In another study (the WOSCOPS trial) 1.6% of previously healthy people had a heart attack within five years if they were not using statins, and 1.2% if they were using statins - less than one half of one percentage point of credit for statins. In another study (the CARE trial) 5.7% of people who had had a previous heart attack, had another attack within five years if they were not using statins, and 4.6% if they were using statins - about one percentage point of credit for statins.
- and a short quotation from another article:
"Claims of unintended benefits of statins appear to be largely unsubstantiated and known risks -- including liver and renal problems and myopathy -- confirmed, British researchers concluded based on findings from a large prospective open cohort study"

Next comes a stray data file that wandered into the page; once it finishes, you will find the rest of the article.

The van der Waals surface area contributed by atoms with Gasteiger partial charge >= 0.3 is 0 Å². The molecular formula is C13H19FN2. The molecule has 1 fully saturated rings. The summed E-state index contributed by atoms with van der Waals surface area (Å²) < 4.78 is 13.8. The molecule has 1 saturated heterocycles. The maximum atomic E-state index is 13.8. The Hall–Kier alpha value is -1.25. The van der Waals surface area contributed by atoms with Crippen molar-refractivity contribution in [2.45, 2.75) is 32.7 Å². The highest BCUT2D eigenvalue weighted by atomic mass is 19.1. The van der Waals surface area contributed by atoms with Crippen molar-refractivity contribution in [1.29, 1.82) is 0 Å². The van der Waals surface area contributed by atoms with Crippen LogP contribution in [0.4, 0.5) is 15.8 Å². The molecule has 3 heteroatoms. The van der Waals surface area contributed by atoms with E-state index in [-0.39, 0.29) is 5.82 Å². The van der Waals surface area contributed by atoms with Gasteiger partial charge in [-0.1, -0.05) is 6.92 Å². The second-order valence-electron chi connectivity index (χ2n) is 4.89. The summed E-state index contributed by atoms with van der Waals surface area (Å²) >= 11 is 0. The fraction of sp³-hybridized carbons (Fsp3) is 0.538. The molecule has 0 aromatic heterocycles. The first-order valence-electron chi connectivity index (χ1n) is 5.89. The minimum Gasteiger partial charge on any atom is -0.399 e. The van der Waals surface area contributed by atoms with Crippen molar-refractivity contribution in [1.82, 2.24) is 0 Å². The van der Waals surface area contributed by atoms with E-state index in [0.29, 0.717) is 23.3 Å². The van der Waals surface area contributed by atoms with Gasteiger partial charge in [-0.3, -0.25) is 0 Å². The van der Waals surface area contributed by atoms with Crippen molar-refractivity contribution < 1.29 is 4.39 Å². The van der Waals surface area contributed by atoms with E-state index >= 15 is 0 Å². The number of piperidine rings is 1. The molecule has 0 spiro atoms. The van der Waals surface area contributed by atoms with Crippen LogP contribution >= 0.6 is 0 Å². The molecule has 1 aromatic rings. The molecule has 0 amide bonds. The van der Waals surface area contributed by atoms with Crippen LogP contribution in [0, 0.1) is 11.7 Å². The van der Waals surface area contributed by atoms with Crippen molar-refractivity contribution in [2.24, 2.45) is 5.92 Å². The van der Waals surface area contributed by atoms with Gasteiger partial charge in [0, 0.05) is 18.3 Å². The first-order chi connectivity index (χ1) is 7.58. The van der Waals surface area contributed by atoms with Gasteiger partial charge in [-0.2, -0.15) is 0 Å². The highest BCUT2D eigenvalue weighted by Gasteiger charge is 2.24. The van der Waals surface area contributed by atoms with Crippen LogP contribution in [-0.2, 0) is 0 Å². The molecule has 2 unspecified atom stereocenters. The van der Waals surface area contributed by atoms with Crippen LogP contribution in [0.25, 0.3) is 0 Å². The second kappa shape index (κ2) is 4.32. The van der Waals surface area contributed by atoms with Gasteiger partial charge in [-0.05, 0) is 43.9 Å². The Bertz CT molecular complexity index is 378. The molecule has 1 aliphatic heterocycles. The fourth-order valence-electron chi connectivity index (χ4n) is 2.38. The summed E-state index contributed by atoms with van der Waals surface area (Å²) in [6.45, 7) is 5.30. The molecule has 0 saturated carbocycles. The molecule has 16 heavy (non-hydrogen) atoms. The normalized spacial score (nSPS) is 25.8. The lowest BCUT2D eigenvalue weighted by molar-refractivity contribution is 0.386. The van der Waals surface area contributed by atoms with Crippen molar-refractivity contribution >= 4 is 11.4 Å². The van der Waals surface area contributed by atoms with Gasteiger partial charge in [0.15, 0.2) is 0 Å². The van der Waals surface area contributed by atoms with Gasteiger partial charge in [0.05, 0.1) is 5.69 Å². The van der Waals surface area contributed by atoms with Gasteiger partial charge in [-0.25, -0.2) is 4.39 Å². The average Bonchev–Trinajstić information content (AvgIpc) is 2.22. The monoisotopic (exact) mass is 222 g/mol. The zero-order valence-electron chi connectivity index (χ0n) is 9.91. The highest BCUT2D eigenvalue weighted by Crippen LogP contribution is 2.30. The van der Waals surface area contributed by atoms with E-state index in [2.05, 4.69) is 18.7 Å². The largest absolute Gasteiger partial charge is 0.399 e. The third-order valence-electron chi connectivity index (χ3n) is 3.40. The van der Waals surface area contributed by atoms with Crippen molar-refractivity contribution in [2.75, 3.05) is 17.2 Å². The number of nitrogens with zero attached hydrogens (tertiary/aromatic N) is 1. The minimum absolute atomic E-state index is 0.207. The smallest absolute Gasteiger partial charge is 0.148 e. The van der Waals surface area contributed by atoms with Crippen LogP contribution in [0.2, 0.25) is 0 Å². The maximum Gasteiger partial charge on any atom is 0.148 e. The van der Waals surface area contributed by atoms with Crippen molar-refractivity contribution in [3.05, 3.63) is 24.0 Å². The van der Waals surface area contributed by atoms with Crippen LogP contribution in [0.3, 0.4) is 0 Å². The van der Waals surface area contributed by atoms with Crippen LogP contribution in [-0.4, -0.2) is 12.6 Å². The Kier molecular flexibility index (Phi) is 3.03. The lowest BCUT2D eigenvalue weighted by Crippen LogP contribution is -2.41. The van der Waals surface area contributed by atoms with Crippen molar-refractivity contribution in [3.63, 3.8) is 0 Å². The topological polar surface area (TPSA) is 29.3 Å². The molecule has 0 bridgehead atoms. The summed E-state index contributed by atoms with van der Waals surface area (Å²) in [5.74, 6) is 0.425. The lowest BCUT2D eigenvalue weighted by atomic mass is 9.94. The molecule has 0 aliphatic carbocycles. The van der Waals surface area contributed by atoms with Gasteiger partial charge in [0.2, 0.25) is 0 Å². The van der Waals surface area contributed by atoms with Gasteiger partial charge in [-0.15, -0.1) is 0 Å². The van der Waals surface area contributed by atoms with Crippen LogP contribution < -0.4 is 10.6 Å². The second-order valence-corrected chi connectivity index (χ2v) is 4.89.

The paragraphs presented above are just typical examples of opinions expressed in thousands of articles published on the subject of statins.
The causes of the controversy
The use of statins is highly controversial, which has roots in the controversy about atherosclerosis and about cholesterol whom statins supposedly suppress. It is true that atherosclerosis is a real medical problem, and it is also true that the imperative to use statins was unjustifiably imposed on US government, on American doctors and on American public, without prior scientific proof (see article Cholesterol).